How to Find an Older Version of a WordPress Plugin
Nearly all software in active development receives updates over time. These updates do everything from patch security holes to add new features to restructure the entire app, and they’re essential to the smooth function of modern computers.
Modern websites are powered by apps and plugins, not just directly-developed code, so it stands to reason that they work the same way. Indeed, with WordPress, you have constant updates to WordPress itself and all of the various plugins and extensions you may use, up to and including your WordPress theme.
This situation happens all the time with WordPress. These range from a minor notice in the backend that something is not compatible to a broken form or a site element that stops working. Worst of all is the dreaded white screen of death.
The standard solution to this problem is rolling back to a previous version that’s causing you problems with your current WordPress version. The question is, how can you do it? There are several different methods, and I’ve written a step-by-step beginner’s guide for as many techniques as I know.
Before this tutorial, though, a word of caution.
Why You Should Be Careful with Old Versions
In the intro to this post, I mentioned that one of the main reasons apps get updates is to patch security holes. It’s one of the biggest drivers of updates for any software. The typical life cycle for a piece of software is to have active development for a while, then have those updates drop off in frequency, then fall into “security-only” updates, where the app gets no new development or additional features beyond fixing security issues.
This phenomenon can be seen in pretty much any level of software, from a minor plugin to entire operating systems themselves. Microsoft allows you to pay for extended security updates to old versions of Windows, even though they don’t do any other development or updating for the platform.
All of this brings me to my point:
When a critical vulnerability is known, attackers will scan the internet, looking for:
- WordPress sites that run the self-hosted WordPress.org software.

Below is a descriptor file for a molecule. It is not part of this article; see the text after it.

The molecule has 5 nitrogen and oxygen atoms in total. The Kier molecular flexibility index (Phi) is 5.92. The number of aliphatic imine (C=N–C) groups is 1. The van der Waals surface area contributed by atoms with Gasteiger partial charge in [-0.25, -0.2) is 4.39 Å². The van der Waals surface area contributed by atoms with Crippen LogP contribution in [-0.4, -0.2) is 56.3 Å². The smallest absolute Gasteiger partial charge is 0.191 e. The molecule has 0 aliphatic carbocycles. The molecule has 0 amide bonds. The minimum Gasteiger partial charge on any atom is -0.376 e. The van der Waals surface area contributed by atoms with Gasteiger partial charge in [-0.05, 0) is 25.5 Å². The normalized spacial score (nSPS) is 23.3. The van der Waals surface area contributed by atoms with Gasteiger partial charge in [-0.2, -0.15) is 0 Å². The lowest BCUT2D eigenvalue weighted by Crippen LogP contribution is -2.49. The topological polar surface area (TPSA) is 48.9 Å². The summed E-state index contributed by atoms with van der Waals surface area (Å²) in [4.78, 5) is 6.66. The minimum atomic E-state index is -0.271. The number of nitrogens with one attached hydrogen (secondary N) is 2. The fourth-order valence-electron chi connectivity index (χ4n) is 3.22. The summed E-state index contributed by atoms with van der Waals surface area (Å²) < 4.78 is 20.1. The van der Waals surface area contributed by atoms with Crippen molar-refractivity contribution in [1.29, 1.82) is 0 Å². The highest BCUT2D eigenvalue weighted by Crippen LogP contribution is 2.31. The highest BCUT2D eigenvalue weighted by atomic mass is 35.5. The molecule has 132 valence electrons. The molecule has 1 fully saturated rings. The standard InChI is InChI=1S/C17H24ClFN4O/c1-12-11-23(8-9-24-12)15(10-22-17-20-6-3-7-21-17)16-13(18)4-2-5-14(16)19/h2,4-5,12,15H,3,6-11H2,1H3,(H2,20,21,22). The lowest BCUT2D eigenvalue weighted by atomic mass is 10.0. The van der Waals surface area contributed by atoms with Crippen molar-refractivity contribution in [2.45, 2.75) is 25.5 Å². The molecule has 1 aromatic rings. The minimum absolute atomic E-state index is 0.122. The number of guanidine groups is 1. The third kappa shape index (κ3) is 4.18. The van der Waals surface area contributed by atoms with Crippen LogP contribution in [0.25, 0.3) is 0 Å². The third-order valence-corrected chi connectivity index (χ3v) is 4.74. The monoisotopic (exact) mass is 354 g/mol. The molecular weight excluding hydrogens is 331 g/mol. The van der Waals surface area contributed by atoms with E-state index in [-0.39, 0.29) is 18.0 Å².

- WordPress sites that have the plugin and the necessary files in question.
- WordPress sites that are actively using vulnerable files.
Then they’ll exploit the vulnerability to compromise the site. If you think this won’t happen to you, it happens thousands of times per day.
Will it happen to you if you use a slightly older plugin version? Probably not. The older the plugin is, the riskier the rollback potentially is. Maybe the update you’re reverting from wasn’t a security update. Perhaps it’s not a widely-used plugin, so there aren’t many people using it, so there’s not much incentive for roving gangs of bots to scan for it. Whatever the case is, the risk is low, but it’s there.
Just exercise caution if you’re going to use an old version of a plugin or an outdated version of WordPress, especially one that is visible or accessible to users on your site. It can potentially put your site at risk. My recommendation is to check the update every few weeks or months (depending on the development cycle of the plugin and the reason you reverted) to see if they’ve fixed the issue.
Let’s talk about the different methods you can use to find and revert to old versions.
Method 1: The WordPress Repository History
If your plugin was hosted on the WordPress plugin directory, the chances are that the old versions of the plugin are available for download directly. It’s part of their archiving and troubleshooting options and helps developers use old versions for testing and other purposes.